Strategy is at the foundation of every decision that has to be made within an organization. If the strategy is poorly chosen and formulated by top management, it has a major impact on the effectiveness of employees in pretty much every department within the organization. In our previous article on ‘What is Strategy?!‘ we have already tried to define and explain what business strategy refers to and what is NOT considered to be part of strategy. In this article, we will dissect strategy in three different components or ‘Levels of Strategy‘. These three levels are: Corporate-level strategy, Business-level strategy and Functional-level strategy. Together, these three levels of strategy can be illustrated in a so called ‘Strategy Pyramid’ (Figure 1). Corporate strategy is different from Business strategy and Functional strategy. Even though Corporate-level strategy is at the top of the pyramid, we start this article by explaining Business-level strategy first.
Figure 1: Three Levels of Strategy Pyramid
The Business-level strategy is what most people are familiar with and is about the question “How do we compete?”, “How do we gain (a sustainable) competitive advantage over rivals?”. In order to answer these questions it is important to first have a good understanding of a business and its external environment. At this level, we can use internal analysis frameworks like the Value Chain Analysis and the VRIO Model and external analysis frameworks like Porter’s Five Forces and PESTEL Analysis. When good strategic analysis has been done, top management can move on to strategy formulation by using frameworks as the Value Disciplines, Blue Ocean Strategy and Porter’s Generic Strategies. In the end, the business-level strategy is aimed at gaining a competitive advantage by offering true value for customers while being a unique and hard-to-imitate player within the competitive landscape.
Functional-level strategy is concerned with the question “How do we support the business-level strategy within functional departments, such as Marketing, HR, Production and R&D?”. These strategies are often aimed at improving the effectiveness of a company’s operations within departments. Within these department, workers often refer to their ‘Marketing Strategy’, ‘Human Resource Strategy’ or ‘R&D Strategy’. The goal is to align these strategies as much as possible with the greater business strategy. If the business strategy is for example aimed at offering products to students and young adults, the marketing department should target these people as accurately as possible through their marketing campaigns by choosing the right (social) media channels. Technically, these decisions are very operational in nature and are therefore NOT part of strategy. As a consequence, it is better to call them tactics instead of strategies.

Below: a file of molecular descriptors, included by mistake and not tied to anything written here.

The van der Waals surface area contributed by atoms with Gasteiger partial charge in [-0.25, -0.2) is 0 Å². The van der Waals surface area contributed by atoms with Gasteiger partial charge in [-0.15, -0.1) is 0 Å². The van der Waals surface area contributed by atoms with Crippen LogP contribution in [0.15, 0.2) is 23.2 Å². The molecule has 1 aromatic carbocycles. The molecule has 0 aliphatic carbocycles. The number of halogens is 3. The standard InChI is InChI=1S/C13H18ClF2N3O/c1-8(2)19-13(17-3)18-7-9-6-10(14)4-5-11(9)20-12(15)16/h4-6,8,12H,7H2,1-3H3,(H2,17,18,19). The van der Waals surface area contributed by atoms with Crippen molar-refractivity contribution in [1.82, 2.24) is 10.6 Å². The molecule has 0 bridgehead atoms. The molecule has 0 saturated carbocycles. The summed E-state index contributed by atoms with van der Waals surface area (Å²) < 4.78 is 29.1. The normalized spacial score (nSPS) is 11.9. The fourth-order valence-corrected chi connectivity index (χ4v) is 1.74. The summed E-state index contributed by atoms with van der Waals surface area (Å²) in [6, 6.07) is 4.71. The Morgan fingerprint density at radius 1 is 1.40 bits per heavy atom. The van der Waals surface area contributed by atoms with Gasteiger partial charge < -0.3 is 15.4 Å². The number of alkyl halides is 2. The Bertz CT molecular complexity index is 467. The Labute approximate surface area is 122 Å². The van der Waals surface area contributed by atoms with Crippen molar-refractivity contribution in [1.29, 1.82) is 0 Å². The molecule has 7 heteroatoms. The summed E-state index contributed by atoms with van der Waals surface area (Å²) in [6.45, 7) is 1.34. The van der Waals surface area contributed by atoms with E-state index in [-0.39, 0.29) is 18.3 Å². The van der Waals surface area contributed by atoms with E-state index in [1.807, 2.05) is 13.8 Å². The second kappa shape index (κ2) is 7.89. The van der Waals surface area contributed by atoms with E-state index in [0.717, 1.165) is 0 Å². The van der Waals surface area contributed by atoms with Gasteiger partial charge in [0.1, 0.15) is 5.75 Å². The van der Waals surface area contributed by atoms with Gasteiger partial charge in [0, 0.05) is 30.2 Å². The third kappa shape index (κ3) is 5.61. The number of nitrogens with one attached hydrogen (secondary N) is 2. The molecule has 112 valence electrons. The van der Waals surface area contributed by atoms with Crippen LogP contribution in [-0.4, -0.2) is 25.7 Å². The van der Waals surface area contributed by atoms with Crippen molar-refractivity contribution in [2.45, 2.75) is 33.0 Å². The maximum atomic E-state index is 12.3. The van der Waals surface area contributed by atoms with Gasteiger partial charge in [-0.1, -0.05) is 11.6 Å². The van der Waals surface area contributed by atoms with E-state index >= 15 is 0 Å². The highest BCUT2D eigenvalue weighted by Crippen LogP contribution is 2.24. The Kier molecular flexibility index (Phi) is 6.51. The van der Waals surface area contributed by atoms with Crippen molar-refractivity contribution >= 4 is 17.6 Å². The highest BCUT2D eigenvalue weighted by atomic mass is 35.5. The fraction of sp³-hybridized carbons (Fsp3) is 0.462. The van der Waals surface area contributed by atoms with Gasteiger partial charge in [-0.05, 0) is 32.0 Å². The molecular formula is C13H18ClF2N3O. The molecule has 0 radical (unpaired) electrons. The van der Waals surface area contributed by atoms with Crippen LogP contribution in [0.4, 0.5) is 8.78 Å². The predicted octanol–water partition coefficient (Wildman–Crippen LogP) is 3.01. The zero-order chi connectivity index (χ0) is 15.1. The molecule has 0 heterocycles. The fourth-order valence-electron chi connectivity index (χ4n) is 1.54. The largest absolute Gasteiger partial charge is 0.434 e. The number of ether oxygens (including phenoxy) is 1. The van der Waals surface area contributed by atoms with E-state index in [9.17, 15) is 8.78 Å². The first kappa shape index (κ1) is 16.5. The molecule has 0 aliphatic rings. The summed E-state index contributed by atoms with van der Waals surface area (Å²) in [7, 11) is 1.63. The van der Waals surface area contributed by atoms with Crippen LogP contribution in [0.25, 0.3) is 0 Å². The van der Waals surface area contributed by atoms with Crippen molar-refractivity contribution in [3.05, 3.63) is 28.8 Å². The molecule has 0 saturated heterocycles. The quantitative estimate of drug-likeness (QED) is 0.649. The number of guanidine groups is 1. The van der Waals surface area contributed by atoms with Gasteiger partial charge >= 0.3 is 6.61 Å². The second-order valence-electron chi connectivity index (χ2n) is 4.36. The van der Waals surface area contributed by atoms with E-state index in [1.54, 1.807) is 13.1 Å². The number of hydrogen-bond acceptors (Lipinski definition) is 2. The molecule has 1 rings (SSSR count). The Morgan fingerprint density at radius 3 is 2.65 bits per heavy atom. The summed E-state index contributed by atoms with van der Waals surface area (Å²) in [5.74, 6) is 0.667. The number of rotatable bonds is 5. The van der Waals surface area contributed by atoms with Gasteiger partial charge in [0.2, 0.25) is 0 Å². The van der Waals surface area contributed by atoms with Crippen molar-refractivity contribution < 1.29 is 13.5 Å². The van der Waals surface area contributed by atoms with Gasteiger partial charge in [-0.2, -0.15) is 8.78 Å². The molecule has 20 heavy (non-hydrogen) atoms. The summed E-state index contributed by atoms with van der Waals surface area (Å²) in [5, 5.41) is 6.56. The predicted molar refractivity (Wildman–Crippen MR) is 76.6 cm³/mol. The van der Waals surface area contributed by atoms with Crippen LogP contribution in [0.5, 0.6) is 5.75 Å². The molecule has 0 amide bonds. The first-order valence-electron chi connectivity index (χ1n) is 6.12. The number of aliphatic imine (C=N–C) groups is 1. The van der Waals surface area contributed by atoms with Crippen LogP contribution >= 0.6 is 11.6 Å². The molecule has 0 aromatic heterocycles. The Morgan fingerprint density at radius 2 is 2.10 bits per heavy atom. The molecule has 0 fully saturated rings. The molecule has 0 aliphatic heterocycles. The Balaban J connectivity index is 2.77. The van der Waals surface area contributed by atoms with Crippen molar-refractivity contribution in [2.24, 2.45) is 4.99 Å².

At the corporate level strategy however, management must not only consider how to gain a competitive advantage in each of the line of businesses the firm is operating in, but also which businesses they should be in in the first place. It is about selecting an optimal set of businesses and determining how they should be integrated into a corporate whole: a portfolio. Typically, major investment and divestment decisions are made at this level by top management. Mergers and Acquisitions (M&A) is also an important part of corporate strategy. This level of strategy is only necessary when the company operates in two or more business areas through different business units with different business-level strategies that need to be aligned to form an internally consistent corporate-level strategy. That is why corporate strategy is often not seen in small-medium enterprises (SME’s), but in multinational enterprises (MNE’s) or conglomerates.
Let’s use Samsung as an example. Samsung is a conglomerate consisting of multiple strategic business units (SBU’s) with a diverse set of products. Samsung sells smartphones, cameras, TVs, microwaves, refrigerators, laundry machines, and even chemicals and insurances. Each product or strategic business unit needs a business strategy in order to compete successfully within its own industry. However, at the corporate level Samsung has to decide on more fundamental questions like: “Are we going to pursue the camera business in the first place?” or “Is it perhaps better to invest more into the smartphone business or should we focus on the television screen business instead?”. The BCG Matrix or the GE McKinsey Matrix are both portfolio analysis frameworks and can be used as a tool to figure this out.
Figure 2: Hierarchy of Strategy
Levels of Strategy In Sum
The most common level of strategy is Business strategy and exist within strategic business units with as goal to gain competitive advantage in a certain market. If a company has multiple SBU’s, there needs to be an overarching Corporate strategy that ties all SBU’s together through corporate configuration. Here, top management must decide on resource allocation and where to invest and where to divest. Lastly, Functional strategy exist within departments such as Marketing, HR and Production. Ideally, we should refer to tactics instead of strategies because of the operational nature of the decisions made within these departments.